Parks Associates Blog

Wednesday, January 14, 2009

Blockbuster and Sonic Want a Piece of a $4.6 Billion Pie

Today, movie rental giant Blockbuster announced a partnership with Sonic Solutions that will allow it to stream movies and shows not only on TVs and PCs, but also on mobile phones, portable media players, Blu-ray players, set-top boxes and digital video recorders. Between them, Blockbuster and Sonic already have deals with such CE manufacturers as LG Electronics, Samsung, and VIZIO. VIZIO had just taken the wraps off of its “Connected HDTV” Platform at CES last week. VIZIO’s other content partners include Accedo Broadband, Adobe, Amazon.com, Flickr, Netflix, Pandora, Rhapsody, and Yahoo! The Blockbuster and Sonic direct-to-CE service is expected to launch in the second quarter of 2009.

The bulk of the content available through the service will be newer titles, which will be available to consumers a la carte. Pricing has not been disclosed yet; however, Blockbuster will have to charge around $5 per movie to remain competitive with pay video-on-demand offerings from the cable operators. Blockbuster is also contemplating a subscription model.

The partnership comes as no surprise. One may say it’s in the partners’ blood (pardon the expression), since Blockbuster owns Movielink and Sonic Solutions recently acquired CinemaNow (both companies offer online video purchase and rentals). However, both Blockbuster and Sonic Solutions must beware of the pitfalls that have made Movielink and CinemaNow acquisition targets in the first place:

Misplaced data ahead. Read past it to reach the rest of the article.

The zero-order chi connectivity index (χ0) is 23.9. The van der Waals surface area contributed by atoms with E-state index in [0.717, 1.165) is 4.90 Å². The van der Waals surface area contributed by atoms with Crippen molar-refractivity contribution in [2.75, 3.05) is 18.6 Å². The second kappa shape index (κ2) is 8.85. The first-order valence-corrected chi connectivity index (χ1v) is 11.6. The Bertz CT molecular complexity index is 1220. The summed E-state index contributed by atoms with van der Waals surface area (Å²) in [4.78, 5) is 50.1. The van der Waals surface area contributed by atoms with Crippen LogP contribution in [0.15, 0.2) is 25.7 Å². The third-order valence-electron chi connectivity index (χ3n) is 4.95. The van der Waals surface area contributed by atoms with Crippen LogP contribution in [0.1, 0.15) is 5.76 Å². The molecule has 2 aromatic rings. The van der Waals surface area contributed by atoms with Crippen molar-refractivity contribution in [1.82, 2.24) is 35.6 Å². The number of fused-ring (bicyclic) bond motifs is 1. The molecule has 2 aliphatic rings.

Business model: consumers already pay for content by going to movies, renting videos and paying their monthly cable/satellite/IPTV bills. Getting them to buy/rent more content will be tricky.

Consumer experience: The digital rights management (DRM) software has the potential of undermining the consumer digital media experience. Content partners require strict DRM to protect content from being pirated. The side-effect of strict DRM is that consumers may only play content on a limited number of devices (such as the original PC to which the content has been downloaded). Poor experience will limit consumer interest in the offering.

Competition: Obviously, Blockbuster’s direct competition is Netflix, which has made its Watch Instantly feature available through numerous consumer electronics devices (LG HDTVs and Blu-ray players, Samsung Blu-ray players, the Roku Netflix Player, the Xbox 360, and TiVo). Additionally, this new partnership will compete with cable operators’ ever-growing VoD collections. It will also compete with numerous free offerings directly from content owners, including Hulu, CBS, and Disney, to name a few.

Parks Associates recent study TV 2.0: The Consumer Perspective, indicates that the potential exists to convert the more than 26 million monthly users of online video services to premium offerings, as Blockbuster and Sonic Solutions are offering. Bringing premium Web video content directly to the consumer electronics device – whether it is the TV, the set-top box, the Blu-ray player, or other devices should be a lucrative business in the next few years. From our report Internet Video: Direct-to-Consumer Services: Second Edition, we forecast that that transactional revenues for online video consumed directly at the TV (via a connected CE device) will grow from $1.2 billion in 2009 to $4.6 billion in 2013. Not only could Blockbuster drive new transactional revenues from both a PC- and CE-oriented online video strategy, but there is much to be said about simply offering the additional online video content as a value-add, and – longer term – there may be some opportunities to derive ad revenues. However, Blockbuster’s success depends on the specifics of how the offering is implemented in terms of business model and the user experience, predominantly. As always, the devil is in the detail.

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